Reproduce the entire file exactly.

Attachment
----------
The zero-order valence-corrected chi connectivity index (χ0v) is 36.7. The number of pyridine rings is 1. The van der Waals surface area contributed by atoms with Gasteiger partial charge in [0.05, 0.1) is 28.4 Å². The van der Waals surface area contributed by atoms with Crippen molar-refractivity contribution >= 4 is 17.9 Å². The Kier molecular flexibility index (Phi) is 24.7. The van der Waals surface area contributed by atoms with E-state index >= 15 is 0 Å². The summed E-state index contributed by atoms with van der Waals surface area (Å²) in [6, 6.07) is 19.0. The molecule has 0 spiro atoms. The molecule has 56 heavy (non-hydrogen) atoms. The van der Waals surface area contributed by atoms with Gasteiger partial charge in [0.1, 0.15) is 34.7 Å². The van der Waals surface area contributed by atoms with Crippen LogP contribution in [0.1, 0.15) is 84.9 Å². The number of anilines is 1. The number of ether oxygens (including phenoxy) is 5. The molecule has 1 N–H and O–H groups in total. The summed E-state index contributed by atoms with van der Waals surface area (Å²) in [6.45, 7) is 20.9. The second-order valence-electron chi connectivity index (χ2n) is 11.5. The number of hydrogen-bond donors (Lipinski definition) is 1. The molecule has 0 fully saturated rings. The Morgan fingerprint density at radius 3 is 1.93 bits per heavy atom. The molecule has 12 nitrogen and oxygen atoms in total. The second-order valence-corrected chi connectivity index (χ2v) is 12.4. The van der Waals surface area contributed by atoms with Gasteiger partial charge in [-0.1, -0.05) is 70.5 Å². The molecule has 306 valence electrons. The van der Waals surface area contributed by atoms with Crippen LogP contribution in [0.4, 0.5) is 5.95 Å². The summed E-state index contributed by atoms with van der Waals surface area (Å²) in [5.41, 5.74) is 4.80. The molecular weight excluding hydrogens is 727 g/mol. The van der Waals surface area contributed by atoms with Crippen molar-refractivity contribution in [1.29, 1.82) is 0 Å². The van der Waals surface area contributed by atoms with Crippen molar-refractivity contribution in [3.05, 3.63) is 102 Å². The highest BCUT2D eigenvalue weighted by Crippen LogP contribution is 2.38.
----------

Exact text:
The zero-order valence-corrected chi connectivity index (χ0v) is 36.7. The number of pyridine rings is 1. The van der Waals surface area contributed by atoms with Gasteiger partial charge in [0.05, 0.1) is 28.4 Å². The van der Waals surface area contributed by atoms with Crippen molar-refractivity contribution >= 4 is 17.9 Å². The Kier molecular flexibility index (Phi) is 24.7. The van der Waals surface area contributed by atoms with E-state index >= 15 is 0 Å². The summed E-state index contributed by atoms with van der Waals surface area (Å²) in [6, 6.07) is 19.0. The molecule has 0 spiro atoms. The molecule has 56 heavy (non-hydrogen) atoms. The van der Waals surface area contributed by atoms with Gasteiger partial charge in [0.1, 0.15) is 34.7 Å². The van der Waals surface area contributed by atoms with Crippen LogP contribution in [0.1, 0.15) is 84.9 Å². The number of anilines is 1. The number of ether oxygens (including phenoxy) is 5. The molecule has 1 N–H and O–H groups in total. The summed E-state index contributed by atoms with van der Waals surface area (Å²) in [6.45, 7) is 20.9. The second-order valence-electron chi connectivity index (χ2n) is 11.5. The number of hydrogen-bond donors (Lipinski definition) is 1. The molecule has 0 fully saturated rings. The Morgan fingerprint density at radius 3 is 1.93 bits per heavy atom. The molecule has 12 nitrogen and oxygen atoms in total. The second-order valence-corrected chi connectivity index (χ2v) is 12.4. The van der Waals surface area contributed by atoms with Gasteiger partial charge in [-0.1, -0.05) is 70.5 Å². The molecule has 306 valence electrons. The van der Waals surface area contributed by atoms with Crippen LogP contribution in [0.4, 0.5) is 5.95 Å². The summed E-state index contributed by atoms with van der Waals surface area (Å²) in [5.41, 5.74) is 4.80. The molecular weight excluding hydrogens is 727 g/mol. The van der Waals surface area contributed by atoms with Crippen molar-refractivity contribution in [1.29, 1.82) is 0 Å². The van der Waals surface area contributed by atoms with Crippen molar-refractivity contribution in [3.05, 3.63) is 102 Å². The highest BCUT2D eigenvalue weighted by Crippen LogP contribution is 2.38.